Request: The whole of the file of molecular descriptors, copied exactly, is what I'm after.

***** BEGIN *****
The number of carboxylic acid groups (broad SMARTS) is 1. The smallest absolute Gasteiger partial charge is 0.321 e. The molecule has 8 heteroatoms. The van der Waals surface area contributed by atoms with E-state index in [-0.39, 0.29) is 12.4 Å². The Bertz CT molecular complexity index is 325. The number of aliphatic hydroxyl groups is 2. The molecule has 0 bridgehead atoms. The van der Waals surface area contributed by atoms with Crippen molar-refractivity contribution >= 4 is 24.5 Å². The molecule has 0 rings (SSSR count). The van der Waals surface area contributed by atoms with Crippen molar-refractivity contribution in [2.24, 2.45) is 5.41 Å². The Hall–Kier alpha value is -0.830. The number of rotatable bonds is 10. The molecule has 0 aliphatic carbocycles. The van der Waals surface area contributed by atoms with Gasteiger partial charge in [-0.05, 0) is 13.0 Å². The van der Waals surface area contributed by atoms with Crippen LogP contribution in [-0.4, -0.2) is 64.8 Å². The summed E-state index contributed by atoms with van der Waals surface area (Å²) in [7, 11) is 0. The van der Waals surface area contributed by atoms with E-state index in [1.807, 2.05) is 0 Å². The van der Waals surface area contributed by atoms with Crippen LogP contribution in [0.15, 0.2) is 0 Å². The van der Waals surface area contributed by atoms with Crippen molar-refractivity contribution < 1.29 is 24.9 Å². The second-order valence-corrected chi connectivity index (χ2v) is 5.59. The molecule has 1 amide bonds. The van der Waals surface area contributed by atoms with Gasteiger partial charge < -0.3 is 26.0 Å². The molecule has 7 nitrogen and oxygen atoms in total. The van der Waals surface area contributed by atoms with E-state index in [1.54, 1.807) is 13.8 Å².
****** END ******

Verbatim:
The number of carboxylic acid groups (broad SMARTS) is 1. The smallest absolute Gasteiger partial charge is 0.321 e. The molecule has 8 heteroatoms. The van der Waals surface area contributed by atoms with E-state index in [-0.39, 0.29) is 12.4 Å². The Bertz CT molecular complexity index is 325. The number of aliphatic hydroxyl groups is 2. The molecule has 0 bridgehead atoms. The van der Waals surface area contributed by atoms with Crippen molar-refractivity contribution >= 4 is 24.5 Å². The molecule has 0 rings (SSSR count). The van der Waals surface area contributed by atoms with Crippen molar-refractivity contribution in [2.24, 2.45) is 5.41 Å². The Hall–Kier alpha value is -0.830. The number of rotatable bonds is 10. The molecule has 0 aliphatic carbocycles. The van der Waals surface area contributed by atoms with Gasteiger partial charge in [-0.05, 0) is 13.0 Å². The van der Waals surface area contributed by atoms with Crippen LogP contribution in [-0.4, -0.2) is 64.8 Å². The summed E-state index contributed by atoms with van der Waals surface area (Å²) in [7, 11) is 0. The van der Waals surface area contributed by atoms with E-state index in [1.807, 2.05) is 0 Å². The van der Waals surface area contributed by atoms with Crippen LogP contribution in [0.15, 0.2) is 0 Å². The van der Waals surface area contributed by atoms with Crippen molar-refractivity contribution < 1.29 is 24.9 Å². The second-order valence-corrected chi connectivity index (χ2v) is 5.59. The molecule has 1 amide bonds. The van der Waals surface area contributed by atoms with Gasteiger partial charge < -0.3 is 26.0 Å². The molecule has 7 nitrogen and oxygen atoms in total. The van der Waals surface area contributed by atoms with E-state index in [1.54, 1.807) is 13.8 Å².